Women Need To Take Special Care With Contact Lenses


More than 30 million Americans pop contact lenses on their eyes every morning, says the Food and Drug Administration, which regulates contact lenses and approves new ones for market. Two-thirds of those 30 million contact lens wearers are female.

Women and Contacts: A Perfect Match, Most of the Time

Why do so many women wear contacts? Well, women are 63% more likely than men to suffer with vision problems, says Prevent Blindness America, an organization that's currently running a campaign on women and eye health.

While the fashion world has done a great job creating stylish glasses, they still shield the eyes, diminishing a naturally beautiful feature women cherish. Hence, the appeal of contact lenses.

But women have to be very careful with contact lenses and eye makeup, which has proven to be a double-edged sword. Eye makeup, especially mascara, can easily lodge in the eye if it's rubbed or if tears are involved. Plus, those applicators can be dangerous, according to womenshealth.gov. The most common cosmetic-related injury is accidentally scratching the eye with a mascara wand.

Practice Good Eye Makeup Hygiene

PBA offers a fact sheet on safe cosmetic use. Here are a few facts that may surprise you:

  • Natural and preservative-free products can harbor bacteria that can harm your eyes.
  • Cosmetics are sensitive to extreme temperature — don't carry them in your purse or leave in your car.
  • Use disposable applicators even for mascara.
  • Always wash your hands before applying makeup.

It goes without saying that a moving car is not a good place to apply makeup, even if you're the passenger, or to share makeup with another person.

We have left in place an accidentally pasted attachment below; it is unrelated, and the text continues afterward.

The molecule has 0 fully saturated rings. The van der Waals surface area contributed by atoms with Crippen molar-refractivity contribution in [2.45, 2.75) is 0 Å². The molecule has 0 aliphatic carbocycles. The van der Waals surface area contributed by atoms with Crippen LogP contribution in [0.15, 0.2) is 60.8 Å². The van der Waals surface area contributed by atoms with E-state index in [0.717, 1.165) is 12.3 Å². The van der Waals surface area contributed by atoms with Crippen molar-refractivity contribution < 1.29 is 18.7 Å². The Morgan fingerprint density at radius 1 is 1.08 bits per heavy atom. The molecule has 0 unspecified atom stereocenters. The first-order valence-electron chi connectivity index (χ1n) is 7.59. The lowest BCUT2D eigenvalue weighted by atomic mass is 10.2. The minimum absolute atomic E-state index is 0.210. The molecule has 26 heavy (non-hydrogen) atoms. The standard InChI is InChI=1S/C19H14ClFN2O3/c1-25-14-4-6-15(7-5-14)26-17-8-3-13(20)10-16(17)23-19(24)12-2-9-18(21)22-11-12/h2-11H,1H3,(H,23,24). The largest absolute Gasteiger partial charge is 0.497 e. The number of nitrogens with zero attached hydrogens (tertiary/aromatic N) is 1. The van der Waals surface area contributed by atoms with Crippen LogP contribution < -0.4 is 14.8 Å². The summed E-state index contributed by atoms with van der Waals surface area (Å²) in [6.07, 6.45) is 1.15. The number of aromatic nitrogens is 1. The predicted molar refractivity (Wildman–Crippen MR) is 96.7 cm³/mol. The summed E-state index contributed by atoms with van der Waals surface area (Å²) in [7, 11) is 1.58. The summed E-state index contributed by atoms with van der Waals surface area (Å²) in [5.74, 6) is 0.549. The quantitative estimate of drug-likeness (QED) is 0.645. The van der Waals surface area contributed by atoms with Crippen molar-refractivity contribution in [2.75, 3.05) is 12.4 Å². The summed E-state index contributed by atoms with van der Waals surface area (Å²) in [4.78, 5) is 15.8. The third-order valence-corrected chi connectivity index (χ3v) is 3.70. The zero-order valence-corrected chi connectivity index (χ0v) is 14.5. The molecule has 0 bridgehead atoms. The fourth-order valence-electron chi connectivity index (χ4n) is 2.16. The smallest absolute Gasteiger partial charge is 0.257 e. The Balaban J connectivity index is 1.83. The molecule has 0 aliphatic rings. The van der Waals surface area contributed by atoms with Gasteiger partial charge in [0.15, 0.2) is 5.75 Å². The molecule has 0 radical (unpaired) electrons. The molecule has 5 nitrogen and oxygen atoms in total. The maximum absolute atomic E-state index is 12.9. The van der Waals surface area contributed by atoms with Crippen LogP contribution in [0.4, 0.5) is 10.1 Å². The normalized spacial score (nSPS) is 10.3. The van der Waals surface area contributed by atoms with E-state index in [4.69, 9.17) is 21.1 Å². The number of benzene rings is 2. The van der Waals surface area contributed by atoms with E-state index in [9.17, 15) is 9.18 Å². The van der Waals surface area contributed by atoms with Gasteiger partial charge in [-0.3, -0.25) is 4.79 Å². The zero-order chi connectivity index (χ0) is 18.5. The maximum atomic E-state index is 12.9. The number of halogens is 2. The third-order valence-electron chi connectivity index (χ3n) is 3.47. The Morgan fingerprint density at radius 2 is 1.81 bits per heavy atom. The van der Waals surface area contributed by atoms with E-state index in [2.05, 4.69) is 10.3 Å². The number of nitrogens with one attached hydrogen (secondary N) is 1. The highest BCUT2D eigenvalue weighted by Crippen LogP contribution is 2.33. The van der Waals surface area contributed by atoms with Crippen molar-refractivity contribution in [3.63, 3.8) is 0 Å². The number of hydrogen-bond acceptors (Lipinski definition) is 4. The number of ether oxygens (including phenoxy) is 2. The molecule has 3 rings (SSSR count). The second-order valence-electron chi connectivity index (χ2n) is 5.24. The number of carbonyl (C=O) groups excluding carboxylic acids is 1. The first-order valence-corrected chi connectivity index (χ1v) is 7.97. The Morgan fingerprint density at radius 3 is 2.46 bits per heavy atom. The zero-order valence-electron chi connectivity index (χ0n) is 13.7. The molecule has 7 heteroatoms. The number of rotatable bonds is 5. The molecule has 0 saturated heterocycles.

With a Little Extra Care, Contact Lenses are Safe to Wear

All contact lens wearers need to pay attention to eye health, says WebMD, noting that eye infections tend to be more severe in this group. Since contact lenses sit directly on the cornea, less oxygen reaches it making it more vulnerable to infection. In addition, the underside of the lens offers a perfect environment for bacteria and viruses to flourish.

Removing lenses before going to sleep gives the eye a chance to oxygenate and wash away any contaminants. Be sure to thoroughly clean off eye makeup before napping or going to sleep for the night. Reusable lenses should be thoroughly disinfected before wearing again. An even better solution is to use daily throw-away lenses and give your eyes a fresh, clean pair every morning.

Annual visits to an optometrist are required to buy contact lenses and can act as a built-in preventive measure. A proper optometrist exam includes checking for eye damage, disease, and infection and counseling on proper lens care. Websites like Vision Direct that dispense contact lenses won't release lenses to customers without a current prescription. Only use trusted sites like this to order lenses. Vision Direct will also let customers know via email when a prescription is about to expire and remind them to get their annual exam.